It takes water to produce energy and it takes energy to transport, cleanse, and deliver water. This symbiotic relationship drives our economy from Silicon Valley to the Farm Belt. To conserve water is to conserve energy; to conserve energy is to conserve water. Twenty percent of California’s electricity is used to transport, treat and deliver water. A single 60-watt incandescent bulb that burns 12 hours a day may annually use 6,300 gallons of water to produce the electricity?
The nexus between water and energy is explored in stories about ethanol; solar energy; Google, Intel, and Facebook; and desalination of ocean water.
Water in a Changing Climate
Audiences: climate advocates, sustainability associations, business trade groups, associations of governments, foundations
A warming planet is changing precipitation patterns, wind currents, and ocean temperatures. Virtually every credible scientist has concluded that this trend is largely human caused. Climate change has profound implications for our water supplies. This presentation explores the increasing impact on steam flows, lake and reservoir levels, and examines the availability of water for farms and cities. Glennon calls for adapting to these changed conditions by building resilience into our water management institutions. He advocates borrowing principles of risk mitigation developed by hedge funds, insurance companies, and commodity markets to the world of water.
Moral Stewardship of Our Most Precious Resource: Water
Audiences: faith-based groups, civic organizations, environmentalists
A Native American proverb admonishes: “We don’t inherit the Earth from our ancestors; we borrow it from our children.” We’re drinking the same water as the dinosaurs did. There is no more water available; nor will there ever be. Water is a public resource with spiritual, cultural, aesthetic, ecological, and economic value. We must be good stewards.
This talk explores the stewardship implications behind: government subsidies for profligate water use; bottled water; exporting water; unsustainable groundwater pumping; the commodification of water; and our individual “water footprints.” It argues for a human right to water and urges governments to price water sensibly to encourage water conservation.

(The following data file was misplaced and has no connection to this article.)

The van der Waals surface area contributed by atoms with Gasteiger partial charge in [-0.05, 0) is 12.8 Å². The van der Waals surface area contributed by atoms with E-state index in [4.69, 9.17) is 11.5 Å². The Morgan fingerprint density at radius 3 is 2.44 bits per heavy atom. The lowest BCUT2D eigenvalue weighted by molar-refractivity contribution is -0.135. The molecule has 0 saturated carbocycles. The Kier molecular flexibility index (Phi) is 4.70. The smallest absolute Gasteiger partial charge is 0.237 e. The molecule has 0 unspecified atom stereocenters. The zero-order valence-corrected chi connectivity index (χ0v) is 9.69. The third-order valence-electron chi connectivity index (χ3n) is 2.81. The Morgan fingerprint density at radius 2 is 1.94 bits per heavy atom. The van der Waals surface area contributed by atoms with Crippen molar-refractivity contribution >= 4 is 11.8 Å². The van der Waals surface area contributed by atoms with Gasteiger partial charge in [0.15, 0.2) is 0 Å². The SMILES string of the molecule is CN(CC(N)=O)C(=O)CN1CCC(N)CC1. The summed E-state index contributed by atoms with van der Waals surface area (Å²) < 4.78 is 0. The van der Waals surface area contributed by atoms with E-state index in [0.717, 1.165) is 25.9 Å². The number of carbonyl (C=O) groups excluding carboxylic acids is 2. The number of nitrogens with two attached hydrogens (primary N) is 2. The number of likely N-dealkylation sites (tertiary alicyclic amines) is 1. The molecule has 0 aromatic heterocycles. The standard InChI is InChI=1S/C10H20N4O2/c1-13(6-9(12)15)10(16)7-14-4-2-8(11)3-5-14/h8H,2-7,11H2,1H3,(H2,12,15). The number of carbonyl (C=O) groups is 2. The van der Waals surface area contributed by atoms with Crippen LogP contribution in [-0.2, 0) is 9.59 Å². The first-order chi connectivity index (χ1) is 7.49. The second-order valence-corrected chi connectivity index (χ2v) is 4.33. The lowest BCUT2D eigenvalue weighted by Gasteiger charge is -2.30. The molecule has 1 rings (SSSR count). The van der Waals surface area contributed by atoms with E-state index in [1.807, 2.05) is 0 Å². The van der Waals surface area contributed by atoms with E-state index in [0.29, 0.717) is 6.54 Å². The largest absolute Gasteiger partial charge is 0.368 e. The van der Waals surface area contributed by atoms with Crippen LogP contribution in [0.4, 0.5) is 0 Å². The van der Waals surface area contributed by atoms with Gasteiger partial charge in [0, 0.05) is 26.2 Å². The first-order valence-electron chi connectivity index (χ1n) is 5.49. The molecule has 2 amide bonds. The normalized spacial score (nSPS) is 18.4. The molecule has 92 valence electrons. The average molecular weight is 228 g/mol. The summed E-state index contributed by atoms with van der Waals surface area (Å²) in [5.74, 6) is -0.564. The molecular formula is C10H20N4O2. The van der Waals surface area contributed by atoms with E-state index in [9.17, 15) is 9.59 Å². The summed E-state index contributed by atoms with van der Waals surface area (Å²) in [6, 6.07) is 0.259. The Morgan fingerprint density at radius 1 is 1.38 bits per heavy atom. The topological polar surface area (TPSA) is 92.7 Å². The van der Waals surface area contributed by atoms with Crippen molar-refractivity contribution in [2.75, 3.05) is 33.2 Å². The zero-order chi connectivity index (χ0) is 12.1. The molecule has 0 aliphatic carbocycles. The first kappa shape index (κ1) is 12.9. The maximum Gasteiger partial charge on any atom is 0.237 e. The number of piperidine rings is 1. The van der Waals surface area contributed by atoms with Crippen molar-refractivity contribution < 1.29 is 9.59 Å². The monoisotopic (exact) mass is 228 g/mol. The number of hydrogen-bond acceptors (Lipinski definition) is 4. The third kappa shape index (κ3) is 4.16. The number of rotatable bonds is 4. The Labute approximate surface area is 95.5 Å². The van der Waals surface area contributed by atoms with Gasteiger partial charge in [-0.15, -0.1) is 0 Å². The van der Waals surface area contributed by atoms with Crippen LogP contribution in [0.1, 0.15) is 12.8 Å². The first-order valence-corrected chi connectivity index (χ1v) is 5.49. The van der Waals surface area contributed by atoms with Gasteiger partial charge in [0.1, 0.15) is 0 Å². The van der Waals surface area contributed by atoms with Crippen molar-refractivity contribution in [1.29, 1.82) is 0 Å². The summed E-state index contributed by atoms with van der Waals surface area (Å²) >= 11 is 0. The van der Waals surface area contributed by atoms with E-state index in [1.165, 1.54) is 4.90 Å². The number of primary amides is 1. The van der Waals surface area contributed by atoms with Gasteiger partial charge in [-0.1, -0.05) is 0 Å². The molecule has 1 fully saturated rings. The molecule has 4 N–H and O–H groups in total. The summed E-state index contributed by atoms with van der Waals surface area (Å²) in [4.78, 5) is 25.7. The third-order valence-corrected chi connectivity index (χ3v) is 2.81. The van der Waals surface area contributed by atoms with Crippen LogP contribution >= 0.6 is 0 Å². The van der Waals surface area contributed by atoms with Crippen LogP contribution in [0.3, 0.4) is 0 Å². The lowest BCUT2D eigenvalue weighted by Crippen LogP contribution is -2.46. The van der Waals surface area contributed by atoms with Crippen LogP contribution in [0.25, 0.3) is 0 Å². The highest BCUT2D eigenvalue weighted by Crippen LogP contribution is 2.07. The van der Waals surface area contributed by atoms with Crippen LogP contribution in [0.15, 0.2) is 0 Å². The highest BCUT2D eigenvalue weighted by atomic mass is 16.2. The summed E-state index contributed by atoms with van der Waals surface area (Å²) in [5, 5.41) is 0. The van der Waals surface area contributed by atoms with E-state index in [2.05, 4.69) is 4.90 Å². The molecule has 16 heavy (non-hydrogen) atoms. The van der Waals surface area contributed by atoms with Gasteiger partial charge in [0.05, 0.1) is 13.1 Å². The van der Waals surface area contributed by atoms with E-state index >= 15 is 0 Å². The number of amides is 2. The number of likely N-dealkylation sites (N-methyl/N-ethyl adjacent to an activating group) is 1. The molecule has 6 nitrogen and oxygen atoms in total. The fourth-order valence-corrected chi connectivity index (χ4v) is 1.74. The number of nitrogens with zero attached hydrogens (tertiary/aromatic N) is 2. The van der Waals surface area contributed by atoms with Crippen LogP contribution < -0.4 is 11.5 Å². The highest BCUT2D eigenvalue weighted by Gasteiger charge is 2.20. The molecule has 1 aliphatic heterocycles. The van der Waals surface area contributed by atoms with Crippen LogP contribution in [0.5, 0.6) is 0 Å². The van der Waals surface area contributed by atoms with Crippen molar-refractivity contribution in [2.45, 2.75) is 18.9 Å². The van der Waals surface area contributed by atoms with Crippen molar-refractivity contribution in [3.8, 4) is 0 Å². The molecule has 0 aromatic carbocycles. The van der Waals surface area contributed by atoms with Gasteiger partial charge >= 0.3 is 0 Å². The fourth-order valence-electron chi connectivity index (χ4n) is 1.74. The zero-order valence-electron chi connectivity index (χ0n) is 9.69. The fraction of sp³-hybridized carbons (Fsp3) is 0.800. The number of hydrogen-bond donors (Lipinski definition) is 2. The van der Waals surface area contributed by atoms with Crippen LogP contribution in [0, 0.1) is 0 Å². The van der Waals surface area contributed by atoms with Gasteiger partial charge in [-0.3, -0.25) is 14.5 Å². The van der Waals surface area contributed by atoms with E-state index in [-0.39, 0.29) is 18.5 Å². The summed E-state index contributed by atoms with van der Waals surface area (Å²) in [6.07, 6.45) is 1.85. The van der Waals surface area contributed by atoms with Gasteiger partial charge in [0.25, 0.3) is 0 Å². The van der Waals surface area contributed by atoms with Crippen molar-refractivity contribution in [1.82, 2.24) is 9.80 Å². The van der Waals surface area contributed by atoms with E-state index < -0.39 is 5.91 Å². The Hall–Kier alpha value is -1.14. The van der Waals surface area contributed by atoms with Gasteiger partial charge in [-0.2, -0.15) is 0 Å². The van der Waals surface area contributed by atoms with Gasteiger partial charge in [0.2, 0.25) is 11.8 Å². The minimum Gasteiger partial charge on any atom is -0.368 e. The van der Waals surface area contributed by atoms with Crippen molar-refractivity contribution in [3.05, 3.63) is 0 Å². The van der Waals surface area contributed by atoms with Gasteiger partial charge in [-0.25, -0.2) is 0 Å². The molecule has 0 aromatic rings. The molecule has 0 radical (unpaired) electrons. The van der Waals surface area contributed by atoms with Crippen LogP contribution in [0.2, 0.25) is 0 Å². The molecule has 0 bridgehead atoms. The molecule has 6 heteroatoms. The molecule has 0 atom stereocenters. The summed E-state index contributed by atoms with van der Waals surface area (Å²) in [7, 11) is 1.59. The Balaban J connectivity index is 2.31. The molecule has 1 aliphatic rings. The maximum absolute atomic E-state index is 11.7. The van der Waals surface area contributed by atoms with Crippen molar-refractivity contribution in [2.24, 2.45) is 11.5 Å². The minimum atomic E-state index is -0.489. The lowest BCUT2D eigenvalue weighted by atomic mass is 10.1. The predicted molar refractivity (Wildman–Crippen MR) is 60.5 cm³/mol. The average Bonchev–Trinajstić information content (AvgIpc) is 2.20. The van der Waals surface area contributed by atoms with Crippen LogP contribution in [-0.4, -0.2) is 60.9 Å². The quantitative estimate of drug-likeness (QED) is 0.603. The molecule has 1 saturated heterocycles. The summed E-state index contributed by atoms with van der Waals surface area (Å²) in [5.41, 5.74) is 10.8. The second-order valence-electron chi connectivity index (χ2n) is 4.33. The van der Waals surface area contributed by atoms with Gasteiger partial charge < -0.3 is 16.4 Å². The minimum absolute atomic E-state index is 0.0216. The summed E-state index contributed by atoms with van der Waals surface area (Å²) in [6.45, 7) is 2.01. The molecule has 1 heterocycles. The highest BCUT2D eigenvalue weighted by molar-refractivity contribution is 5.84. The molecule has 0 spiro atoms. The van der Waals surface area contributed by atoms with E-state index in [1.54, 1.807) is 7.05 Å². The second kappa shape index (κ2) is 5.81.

Water and the Circular Economy
Audiences: Corporate sustainability executives, Chamber of Commerce conferences, trade groups in fields affected by water availability, such as food and beverage, high-tech, and pharmaceuticals
From Corporate Social Responsibility to Reduce-Reuse-Recycle to Triple bottom-line accounting, corporations increasingly understand that the world beyond their stakeholders and customers affects their long-term viability. An exciting new paradigm is replacing the linear “take-make-waste” model. In the “circular economy” — a regenerative model, businesses tackle environmental problems and, simultaneously, stimulate economic growth.
This presentation examines water in the circular economy, by exploring exciting developments in water and wastewater technology, desalination, and water reuse. “Wastewater” no longer aptly describes municipal sewage, which can be used to generate heat and electricity, as fertilizer for fields, and as the source of magnesium and calcium for industrial use.
As corporations adopt circular economy principles, they can reduce waste, cut expenses, and increase their profits. The circular economy empowers companies to do well by doing good.